“The selection will make a huge difference on the amount of business, customer retention, and follow-through on the order process,” says David O’Leary, chief executive of Efficion Consulting, a web design and development company.
As e-commerce has evolved over the years, so has the software, also commonly referred to as “e-commerce solutions.” Now, there are thousands of solutions that address everything from basic checkout to complex operations, such as discount codes, product reviews, or managing catalog databases. And the costs are just as wide-ranging: some are thousands of dollars and some are…free.
There are three types of ecommerce shopping carts.
Software as a Service
Web-based shopping carts are full-service e-commerce solutions that business owners pay for on a monthly basis. Also called hosting shopping carts, they include everything a person needs to start an online store.
“Hosted shopping cart solutions are perfect for small business owners who are not technical,” says Aliza Risdahl, author of Streetwise eCommerce. Plus, since it’s pay-as-you-use, it alleviates the burden of high starting capital.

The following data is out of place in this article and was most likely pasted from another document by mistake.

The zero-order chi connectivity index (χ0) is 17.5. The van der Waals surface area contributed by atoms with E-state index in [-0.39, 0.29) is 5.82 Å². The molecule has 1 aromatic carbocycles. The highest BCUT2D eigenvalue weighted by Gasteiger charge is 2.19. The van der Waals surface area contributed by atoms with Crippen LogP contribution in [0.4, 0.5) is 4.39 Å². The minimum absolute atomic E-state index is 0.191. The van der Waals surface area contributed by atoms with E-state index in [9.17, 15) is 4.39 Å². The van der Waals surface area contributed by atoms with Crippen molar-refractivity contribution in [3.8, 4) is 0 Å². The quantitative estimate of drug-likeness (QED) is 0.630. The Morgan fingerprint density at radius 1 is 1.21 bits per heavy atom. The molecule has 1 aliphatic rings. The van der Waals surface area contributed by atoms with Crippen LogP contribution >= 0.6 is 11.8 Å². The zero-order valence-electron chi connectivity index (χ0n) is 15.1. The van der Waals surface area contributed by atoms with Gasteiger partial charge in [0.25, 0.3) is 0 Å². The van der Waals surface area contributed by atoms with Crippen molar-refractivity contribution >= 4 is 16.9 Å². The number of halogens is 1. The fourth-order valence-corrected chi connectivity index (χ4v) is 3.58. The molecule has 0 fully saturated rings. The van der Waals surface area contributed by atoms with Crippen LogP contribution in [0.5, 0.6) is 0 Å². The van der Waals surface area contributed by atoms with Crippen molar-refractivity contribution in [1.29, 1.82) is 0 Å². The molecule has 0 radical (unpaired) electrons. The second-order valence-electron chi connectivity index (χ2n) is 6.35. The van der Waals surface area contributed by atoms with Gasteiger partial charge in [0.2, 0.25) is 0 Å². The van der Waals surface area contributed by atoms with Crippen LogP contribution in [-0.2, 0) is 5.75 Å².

“The limitations are you have lack of control and how much you can customize it,” says O’Leary.
For those who want more customization or would rather not pay a monthly fee, there are loads of software with different features to choose from. Businesses pay once to purchase the program (and in some cases, there’s no charge at all) and it’s theirs to use and bend to their needs.
But this comes at a cost—even the ones that are free, cautions software engineer Julio Ramirez of Computol, which specializes in developing IT solutions for small businesses. Most of these solutions require a lot of technical knowledge to install and integrate with the existing web site.
“For a small business owner, it’s easier to pay $50 a month and a transaction fee than to pay $1000 [to hire someone to set the program up], which can be crippling,” says Risdahl.
Built to Order
If you want full customization, you can have one built from scratch, but Efficion’s O’Leary thinks merchants should only do this if there’s something unique about their site that none of the thousands of options can’t address.
When evaluating different solutions, Risdahl recommends these four considerations: cost, how flexible it is with branding, its ability to grow with your business, and ease of use for the business and the customer.
- Aliza Risdahl, author of Streetwise eCommerce
- Julio Ramirez, Computol, Inc.
- David O’Leary, Efficion Consulting